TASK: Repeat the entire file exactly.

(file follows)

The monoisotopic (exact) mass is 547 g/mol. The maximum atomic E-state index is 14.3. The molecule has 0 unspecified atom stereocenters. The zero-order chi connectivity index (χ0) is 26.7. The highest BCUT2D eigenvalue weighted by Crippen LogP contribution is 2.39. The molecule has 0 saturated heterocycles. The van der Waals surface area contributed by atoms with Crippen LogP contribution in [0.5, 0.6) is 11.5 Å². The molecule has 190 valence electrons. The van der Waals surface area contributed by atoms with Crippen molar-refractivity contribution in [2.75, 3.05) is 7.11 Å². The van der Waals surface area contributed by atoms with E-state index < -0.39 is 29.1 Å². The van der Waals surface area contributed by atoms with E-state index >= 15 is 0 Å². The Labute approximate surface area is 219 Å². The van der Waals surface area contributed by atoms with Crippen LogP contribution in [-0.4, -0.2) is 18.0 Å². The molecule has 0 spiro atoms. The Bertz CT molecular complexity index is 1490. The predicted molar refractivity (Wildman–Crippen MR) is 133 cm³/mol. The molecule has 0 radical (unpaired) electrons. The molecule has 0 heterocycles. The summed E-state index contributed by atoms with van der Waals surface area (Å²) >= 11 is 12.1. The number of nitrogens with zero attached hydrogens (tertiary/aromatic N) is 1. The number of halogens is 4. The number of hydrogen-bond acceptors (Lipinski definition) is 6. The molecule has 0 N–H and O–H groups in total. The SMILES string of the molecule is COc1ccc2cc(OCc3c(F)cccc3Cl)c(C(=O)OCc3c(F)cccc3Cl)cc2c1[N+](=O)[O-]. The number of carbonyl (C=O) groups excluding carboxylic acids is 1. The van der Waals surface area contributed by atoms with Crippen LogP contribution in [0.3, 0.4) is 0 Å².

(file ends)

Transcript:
The monoisotopic (exact) mass is 547 g/mol. The maximum atomic E-state index is 14.3. The molecule has 0 unspecified atom stereocenters. The zero-order chi connectivity index (χ0) is 26.7. The highest BCUT2D eigenvalue weighted by Crippen LogP contribution is 2.39. The molecule has 0 saturated heterocycles. The van der Waals surface area contributed by atoms with Crippen LogP contribution in [0.5, 0.6) is 11.5 Å². The molecule has 190 valence electrons. The van der Waals surface area contributed by atoms with Crippen molar-refractivity contribution in [2.75, 3.05) is 7.11 Å². The van der Waals surface area contributed by atoms with E-state index < -0.39 is 29.1 Å². The van der Waals surface area contributed by atoms with E-state index >= 15 is 0 Å². The Labute approximate surface area is 219 Å². The van der Waals surface area contributed by atoms with Crippen LogP contribution in [-0.4, -0.2) is 18.0 Å². The molecule has 0 spiro atoms. The Bertz CT molecular complexity index is 1490. The predicted molar refractivity (Wildman–Crippen MR) is 133 cm³/mol. The molecule has 0 radical (unpaired) electrons. The molecule has 0 heterocycles. The summed E-state index contributed by atoms with van der Waals surface area (Å²) >= 11 is 12.1. The number of nitrogens with zero attached hydrogens (tertiary/aromatic N) is 1. The number of halogens is 4. The number of hydrogen-bond acceptors (Lipinski definition) is 6. The molecule has 0 N–H and O–H groups in total. The SMILES string of the molecule is COc1ccc2cc(OCc3c(F)cccc3Cl)c(C(=O)OCc3c(F)cccc3Cl)cc2c1[N+](=O)[O-]. The number of carbonyl (C=O) groups excluding carboxylic acids is 1. The van der Waals surface area contributed by atoms with Crippen LogP contribution in [0.3, 0.4) is 0 Å².